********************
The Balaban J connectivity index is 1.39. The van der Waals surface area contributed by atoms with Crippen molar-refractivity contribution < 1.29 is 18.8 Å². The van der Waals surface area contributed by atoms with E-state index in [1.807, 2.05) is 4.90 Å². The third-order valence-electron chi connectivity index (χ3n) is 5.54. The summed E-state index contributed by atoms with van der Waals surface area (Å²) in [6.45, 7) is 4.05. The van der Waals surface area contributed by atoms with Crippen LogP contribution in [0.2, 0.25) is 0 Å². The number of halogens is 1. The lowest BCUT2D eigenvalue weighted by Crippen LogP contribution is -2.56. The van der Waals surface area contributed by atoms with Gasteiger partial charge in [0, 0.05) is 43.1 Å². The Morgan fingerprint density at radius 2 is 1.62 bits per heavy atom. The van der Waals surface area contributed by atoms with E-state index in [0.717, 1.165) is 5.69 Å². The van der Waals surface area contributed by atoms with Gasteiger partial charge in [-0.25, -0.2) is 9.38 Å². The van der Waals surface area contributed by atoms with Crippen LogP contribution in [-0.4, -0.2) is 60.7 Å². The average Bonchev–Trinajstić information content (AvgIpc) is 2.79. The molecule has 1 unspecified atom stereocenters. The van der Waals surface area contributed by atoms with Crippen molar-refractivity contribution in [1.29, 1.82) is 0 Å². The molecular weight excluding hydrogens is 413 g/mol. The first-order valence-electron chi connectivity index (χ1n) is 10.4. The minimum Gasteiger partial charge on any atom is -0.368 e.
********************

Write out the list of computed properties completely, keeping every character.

The Balaban J connectivity index is 1.39. The van der Waals surface area contributed by atoms with Crippen molar-refractivity contribution < 1.29 is 18.8 Å². The van der Waals surface area contributed by atoms with E-state index in [1.807, 2.05) is 4.90 Å². The third-order valence-electron chi connectivity index (χ3n) is 5.54. The summed E-state index contributed by atoms with van der Waals surface area (Å²) in [6.45, 7) is 4.05. The van der Waals surface area contributed by atoms with Crippen LogP contribution in [0.2, 0.25) is 0 Å². The number of halogens is 1. The lowest BCUT2D eigenvalue weighted by Crippen LogP contribution is -2.56. The van der Waals surface area contributed by atoms with Gasteiger partial charge in [0, 0.05) is 43.1 Å². The Morgan fingerprint density at radius 2 is 1.62 bits per heavy atom. The van der Waals surface area contributed by atoms with E-state index in [0.717, 1.165) is 5.69 Å². The van der Waals surface area contributed by atoms with Gasteiger partial charge in [-0.25, -0.2) is 9.38 Å². The van der Waals surface area contributed by atoms with Crippen LogP contribution in [-0.4, -0.2) is 60.7 Å². The average Bonchev–Trinajstić information content (AvgIpc) is 2.79. The molecule has 1 unspecified atom stereocenters. The van der Waals surface area contributed by atoms with Crippen molar-refractivity contribution in [1.29, 1.82) is 0 Å². The molecular weight excluding hydrogens is 413 g/mol. The first-order valence-electron chi connectivity index (χ1n) is 10.4. The minimum Gasteiger partial charge on any atom is -0.368 e.